Medical Microbiology Course Director: Glenn Randall Course

Microbe Classification

Central Dogma of Molecular BiologyThe Baltimore system of virus classification devised by virologist & Nobel laureate David Baltimore is based on the genomic nature of the viruses. The central theme of Baltimore system of virus classification is ‘all viruses must synthesize positive strand mRNAs from their genomes, in order to produce proteins and replicate themselves’. The precise mechanisms whereby this is achieved differ for each virus family.

Why + mRNA is placed at the center?

Baltimore classification system is based on the central role of translational machinery and placed mRNA in the center, and described the pathways to form mRNA from DNA or RNA genomes. Viruses can replicate DNA and/or RNA, synthesize RNA from DNA or vice versa, but lack a complete system to make proteins, for which they have to rely on host cell ribosomes. Host cells on the other hand can synthesize proteins only from +mRNA strands. Irrespective of the genomic nature of viruses, all viruses must synthesize viral + mRNAs to produce viral proteins”no exception to date“.

How to designate positive (+) and/or negative (−) strands?

The mRNA which can serve as the template for protein synthesis is defined as a positive (+) strand {by convention (nothing to do with charge/electricity)}. A strand of DNA of the equivalent polarity is also called the (+) strand. RNA and DNA strands that are complementary to the (+) strand are called negative (−) strands.

Viral genomes can be broken down into seven fundamentally different groups, which obviously require different basic strategies for their replication depending on the nature of their genome. When originally conceived, the Baltimore scheme encompassed six classes of viral genome. Subsequently the gapped DNA genome of hepadnaviruses (e.g. hepatitis B virus) was discovered and incorporated in a new scheme.

Viruses can be classified into seven (arbitrary) groups:

I. Double-stranded DNA viruses
Some replicate in the nucleus e.g adenoviruses using cellular proteins. Poxviruses replicate in the cytoplasm and make their own enzymes for nucleic acid replication. e.g. Adenoviruses; Herpesviruses; Poxviruses, etc

II. Single-stranded (+) sense DNA viruses
Replication occurs in the nucleus, involving the formation of a (-) sense strand, which serves as a template for (+)strand RNA and DNA synthesis. e.g., Parvoviruses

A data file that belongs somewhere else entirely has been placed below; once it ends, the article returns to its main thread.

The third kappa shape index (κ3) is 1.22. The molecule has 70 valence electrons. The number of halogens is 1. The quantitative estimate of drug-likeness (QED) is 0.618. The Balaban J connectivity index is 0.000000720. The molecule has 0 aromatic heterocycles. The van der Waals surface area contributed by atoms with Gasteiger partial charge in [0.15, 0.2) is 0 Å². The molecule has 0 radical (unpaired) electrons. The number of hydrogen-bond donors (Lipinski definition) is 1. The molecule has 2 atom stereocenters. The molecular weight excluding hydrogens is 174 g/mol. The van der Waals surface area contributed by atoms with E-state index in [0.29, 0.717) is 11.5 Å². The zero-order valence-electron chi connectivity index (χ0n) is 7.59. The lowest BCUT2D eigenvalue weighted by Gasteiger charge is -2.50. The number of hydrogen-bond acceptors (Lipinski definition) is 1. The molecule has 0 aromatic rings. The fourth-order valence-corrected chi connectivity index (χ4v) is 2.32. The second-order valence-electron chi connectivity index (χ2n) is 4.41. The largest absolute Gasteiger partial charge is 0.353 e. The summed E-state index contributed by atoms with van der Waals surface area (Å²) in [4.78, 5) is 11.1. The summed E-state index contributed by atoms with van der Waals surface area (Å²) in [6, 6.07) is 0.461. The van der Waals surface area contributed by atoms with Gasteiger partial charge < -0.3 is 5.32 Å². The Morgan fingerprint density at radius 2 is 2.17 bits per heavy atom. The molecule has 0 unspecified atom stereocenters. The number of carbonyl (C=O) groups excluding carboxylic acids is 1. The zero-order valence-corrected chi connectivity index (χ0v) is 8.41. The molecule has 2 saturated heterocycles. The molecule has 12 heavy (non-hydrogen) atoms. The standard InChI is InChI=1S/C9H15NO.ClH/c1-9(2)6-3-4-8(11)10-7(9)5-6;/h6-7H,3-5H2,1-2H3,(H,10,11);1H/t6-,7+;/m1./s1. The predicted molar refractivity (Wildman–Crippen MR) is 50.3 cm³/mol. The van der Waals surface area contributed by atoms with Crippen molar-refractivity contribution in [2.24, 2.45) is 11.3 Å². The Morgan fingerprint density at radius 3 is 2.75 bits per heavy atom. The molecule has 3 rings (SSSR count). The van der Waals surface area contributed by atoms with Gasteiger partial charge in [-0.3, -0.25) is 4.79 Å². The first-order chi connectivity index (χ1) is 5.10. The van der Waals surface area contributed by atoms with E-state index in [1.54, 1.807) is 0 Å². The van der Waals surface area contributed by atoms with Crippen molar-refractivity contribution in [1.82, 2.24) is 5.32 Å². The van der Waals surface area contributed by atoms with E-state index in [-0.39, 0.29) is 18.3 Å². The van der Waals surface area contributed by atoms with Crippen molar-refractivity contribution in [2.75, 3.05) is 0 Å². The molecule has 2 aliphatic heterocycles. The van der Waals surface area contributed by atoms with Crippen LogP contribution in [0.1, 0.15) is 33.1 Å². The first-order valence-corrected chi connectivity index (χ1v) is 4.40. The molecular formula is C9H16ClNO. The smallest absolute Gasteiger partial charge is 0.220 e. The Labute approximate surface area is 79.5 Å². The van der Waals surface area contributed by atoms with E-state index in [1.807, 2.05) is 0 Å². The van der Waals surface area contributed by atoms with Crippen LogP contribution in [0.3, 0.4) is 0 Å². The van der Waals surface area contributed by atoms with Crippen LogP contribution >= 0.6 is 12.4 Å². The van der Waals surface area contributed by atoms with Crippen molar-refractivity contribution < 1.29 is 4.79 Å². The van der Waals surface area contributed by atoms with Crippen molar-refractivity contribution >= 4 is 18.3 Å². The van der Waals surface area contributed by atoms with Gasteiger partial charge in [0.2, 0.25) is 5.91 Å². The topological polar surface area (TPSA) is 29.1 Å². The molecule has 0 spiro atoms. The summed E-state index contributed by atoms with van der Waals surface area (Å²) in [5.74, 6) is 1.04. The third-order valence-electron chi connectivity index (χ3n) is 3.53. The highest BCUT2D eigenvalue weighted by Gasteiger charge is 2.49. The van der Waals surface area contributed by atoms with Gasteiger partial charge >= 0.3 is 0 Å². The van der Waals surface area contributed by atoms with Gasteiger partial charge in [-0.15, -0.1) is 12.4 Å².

III. Double-stranded RNA viruses
These viruses have segmented genomes. Each genome segment is transcribed separately to produce monocistronic mRNAs. e.g., Reoviruses

IV. Single-stranded (+)sense RNA viruses (Picornaviruses; Togaviruses, etc)

  • Polycistronic mRNA: Genome RNA = mRNA. Since the RNA is the same sense as mRNA, the RNA alone is infectious, no virion particle associated polymerase. Translation results in the formation of a polyprotein product, which is subsequently cleaved to form the mature proteins. e.g. Picornaviruses (poliovirus, rhinovirus); Hepatitis A virus
  • Complex Transcription: Two or more rounds of translation are necessary to produce the genomic RNA. e.g. Picornaviruses; Hepatitis A.

V. Single-stranded (-) sense RNA viruses

The virion RNA is negative sense (complementary to mRNA) and must therefore be copied into the complementary plus-sense mRNA to make proteins. This group of viruses must code for RNA-dependent RNA-polymerase and also carry it in the virion so that they can make mRNAs upon infecting the cell. e.g. Orthomyxoviruses, Rhabdoviruses, etc

  • Segmented e.g. Orthomyxoviruses. First step in replication is transcription of the (-) sense RNA genome by the virion RNA-dependent RNA polymerase to produce monocistronic mRNAs, which also serve as the template for genome replication.
  • Non-segmented e.g. Rhabdoviruses. Replication occurs as above and monocistronic mRNAs are produced.

VI. Single-stranded (+) sense RNA viruses with DNA intermediate in life-cycle
RNA genome is (+) sense but unique among viruses in that it is DIPLOID, and does not serve as mRNA, but as a template for reverse transcription. e.g. Retroviruses.

Retroviruses therefore encodes an RNA-dependent DNA polymerase (reverse transcriptase) to make the DNA provirus which then is transcribed to genomic RNA by a host enzyme, RNA polymerase II.

VII. Double-stranded DNA viruses with RNA intermediate
This group of viruses also relies on reverse transcription, but unlike the Retroviruses, this occurs inside the virus particle on maturation. On infection of a new cell, the first event to occur is repair of the gapped genome, followed by transcription. e.g., Hepadnaviruses

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